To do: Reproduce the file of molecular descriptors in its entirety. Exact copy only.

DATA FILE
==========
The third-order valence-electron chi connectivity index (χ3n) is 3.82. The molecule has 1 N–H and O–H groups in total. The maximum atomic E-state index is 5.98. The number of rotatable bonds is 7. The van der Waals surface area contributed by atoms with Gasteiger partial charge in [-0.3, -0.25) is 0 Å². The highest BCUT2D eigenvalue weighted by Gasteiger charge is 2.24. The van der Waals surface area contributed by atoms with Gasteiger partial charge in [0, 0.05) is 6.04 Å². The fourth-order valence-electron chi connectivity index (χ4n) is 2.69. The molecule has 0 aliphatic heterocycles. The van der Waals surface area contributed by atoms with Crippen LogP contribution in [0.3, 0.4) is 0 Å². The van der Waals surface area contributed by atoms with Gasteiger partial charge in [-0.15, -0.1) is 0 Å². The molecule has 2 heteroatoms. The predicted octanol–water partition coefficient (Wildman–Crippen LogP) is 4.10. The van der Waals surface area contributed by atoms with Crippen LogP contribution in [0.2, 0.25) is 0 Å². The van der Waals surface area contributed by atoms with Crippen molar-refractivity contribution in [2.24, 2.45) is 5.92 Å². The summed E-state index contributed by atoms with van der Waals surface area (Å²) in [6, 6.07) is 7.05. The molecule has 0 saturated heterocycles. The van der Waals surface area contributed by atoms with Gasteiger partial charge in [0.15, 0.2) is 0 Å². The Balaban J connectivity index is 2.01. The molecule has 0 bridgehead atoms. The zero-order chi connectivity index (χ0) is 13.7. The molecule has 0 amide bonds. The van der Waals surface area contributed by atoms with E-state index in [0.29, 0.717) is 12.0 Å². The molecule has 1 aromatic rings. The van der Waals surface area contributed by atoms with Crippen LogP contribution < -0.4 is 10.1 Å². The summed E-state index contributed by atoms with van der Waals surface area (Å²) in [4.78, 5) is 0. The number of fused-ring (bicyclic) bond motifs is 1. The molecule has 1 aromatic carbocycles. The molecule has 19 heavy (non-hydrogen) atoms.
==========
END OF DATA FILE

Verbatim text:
The third-order valence-electron chi connectivity index (χ3n) is 3.82. The molecule has 1 N–H and O–H groups in total. The maximum atomic E-state index is 5.98. The number of rotatable bonds is 7. The van der Waals surface area contributed by atoms with Gasteiger partial charge in [-0.3, -0.25) is 0 Å². The highest BCUT2D eigenvalue weighted by Gasteiger charge is 2.24. The van der Waals surface area contributed by atoms with Gasteiger partial charge in [0, 0.05) is 6.04 Å². The fourth-order valence-electron chi connectivity index (χ4n) is 2.69. The molecule has 0 aliphatic heterocycles. The van der Waals surface area contributed by atoms with Crippen LogP contribution in [0.3, 0.4) is 0 Å². The van der Waals surface area contributed by atoms with Gasteiger partial charge in [-0.15, -0.1) is 0 Å². The molecule has 2 heteroatoms. The predicted octanol–water partition coefficient (Wildman–Crippen LogP) is 4.10. The van der Waals surface area contributed by atoms with Crippen LogP contribution in [0.2, 0.25) is 0 Å². The van der Waals surface area contributed by atoms with Crippen molar-refractivity contribution in [2.24, 2.45) is 5.92 Å². The summed E-state index contributed by atoms with van der Waals surface area (Å²) in [6, 6.07) is 7.05. The molecule has 0 saturated heterocycles. The van der Waals surface area contributed by atoms with Gasteiger partial charge in [0.15, 0.2) is 0 Å². The Balaban J connectivity index is 2.01. The molecule has 0 bridgehead atoms. The zero-order chi connectivity index (χ0) is 13.7. The molecule has 0 amide bonds. The van der Waals surface area contributed by atoms with E-state index in [0.29, 0.717) is 12.0 Å². The molecule has 1 aromatic rings. The van der Waals surface area contributed by atoms with Crippen LogP contribution < -0.4 is 10.1 Å². The summed E-state index contributed by atoms with van der Waals surface area (Å²) in [4.78, 5) is 0. The number of fused-ring (bicyclic) bond motifs is 1. The molecule has 1 aromatic carbocycles. The molecule has 19 heavy (non-hydrogen) atoms.